Sectorisation and the focus on freight

British Rail arguably took the first steps towards privatisation in 1982, over a decade before it actually began, when the company moved from a geographic structure based on regions to one focused on separate business sectors. The biggest impact was to be on freight operations, as ‘Industry Witness’ describes.

British Rail made a dramatic and fundamental change to its operational structure in 1982, when it decided to switch from the long-established regional management to one centred on different business sectors.

A classic view of sectorisation with dedicated locos working specific flows. This was further down the line than the initial carve up of the fleet, however, as train locos Nos. 37512+37506 had been refurbished and renumbered specifically for freight work. Here on October 14, 1987, the pair head south from York with a steel working from Teesside. The application of sector decals did not begin until the following year. All photos by DC Collection unless stated

Where previously freight and passenger services had been managed by the Western, London Midland, Scottish, Eastern and Southern regions, they were instead divided up nationally into sectors covering InterCity, London and South East (later Network SouthEast), Other Provincial Services (later Regional Railways and Scotrail), Railfreight and Parcels.

Railfreight was further divided up into sub-sectors, initially comprising coal, metals and automotive, construction, petroleum, chemicals and minerals, international and general merchandise. The only exception was Freightliner – which, although part of BR, was operated independently.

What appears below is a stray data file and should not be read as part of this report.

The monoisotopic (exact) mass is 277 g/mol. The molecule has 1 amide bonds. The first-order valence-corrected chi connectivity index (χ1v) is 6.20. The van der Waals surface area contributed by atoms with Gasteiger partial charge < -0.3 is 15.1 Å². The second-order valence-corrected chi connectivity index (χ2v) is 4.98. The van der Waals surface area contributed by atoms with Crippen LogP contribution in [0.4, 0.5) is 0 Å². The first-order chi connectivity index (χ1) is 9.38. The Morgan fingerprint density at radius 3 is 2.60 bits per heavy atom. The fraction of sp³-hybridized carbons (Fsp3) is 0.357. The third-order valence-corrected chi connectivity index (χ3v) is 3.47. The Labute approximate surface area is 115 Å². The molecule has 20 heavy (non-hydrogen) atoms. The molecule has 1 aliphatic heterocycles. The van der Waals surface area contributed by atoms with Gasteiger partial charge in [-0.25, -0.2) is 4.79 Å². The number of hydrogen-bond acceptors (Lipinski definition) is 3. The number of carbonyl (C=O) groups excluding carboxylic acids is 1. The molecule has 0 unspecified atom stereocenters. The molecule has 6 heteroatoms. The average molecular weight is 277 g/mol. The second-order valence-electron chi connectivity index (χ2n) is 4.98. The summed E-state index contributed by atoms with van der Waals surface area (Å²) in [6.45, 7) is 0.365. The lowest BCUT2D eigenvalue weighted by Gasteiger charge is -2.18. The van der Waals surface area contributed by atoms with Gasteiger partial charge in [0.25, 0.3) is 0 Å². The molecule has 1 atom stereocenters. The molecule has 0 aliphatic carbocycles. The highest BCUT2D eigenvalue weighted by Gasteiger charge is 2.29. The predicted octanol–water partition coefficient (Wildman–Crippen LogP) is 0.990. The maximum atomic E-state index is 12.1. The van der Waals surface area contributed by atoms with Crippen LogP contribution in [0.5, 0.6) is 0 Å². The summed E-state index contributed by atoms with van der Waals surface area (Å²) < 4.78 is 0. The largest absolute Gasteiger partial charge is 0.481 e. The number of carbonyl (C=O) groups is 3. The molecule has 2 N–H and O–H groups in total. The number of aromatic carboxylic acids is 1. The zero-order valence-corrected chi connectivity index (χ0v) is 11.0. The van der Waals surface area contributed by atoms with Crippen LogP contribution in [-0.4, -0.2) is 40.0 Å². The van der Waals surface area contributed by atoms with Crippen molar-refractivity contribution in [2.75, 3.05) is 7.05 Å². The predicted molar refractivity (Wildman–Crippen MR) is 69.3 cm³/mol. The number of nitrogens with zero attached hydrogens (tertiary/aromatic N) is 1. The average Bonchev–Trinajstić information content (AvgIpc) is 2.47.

This ‘sectorisation’ was not an overnight change, however, as the various businesses were initially responsible just for marketing and revenue, and ‘bought in’ the resources required for operations from the regions. ‘Buying in’ was a misnomer too, as initially the regional organisations still allocated the costs that each sector incurred. But gradually these methods were challenged, and different ways of working were adopted to improve efficiency.

The new Railfreight sub-sectors faced a significant hurdle, as the reliability of their services was poor. At that time it was rare for BR to cancel a passenger train and, if this was in prospect, control centres would switch resources from freight operations to maintain the published timetable. This was not a sustainable position, however, as a bulk trainload earns a great deal more than an often sparsely-used local passenger train. So cancelling the passenger service made more financial sense than cancelling the freight.

Read more in the April issue of RE – out now!

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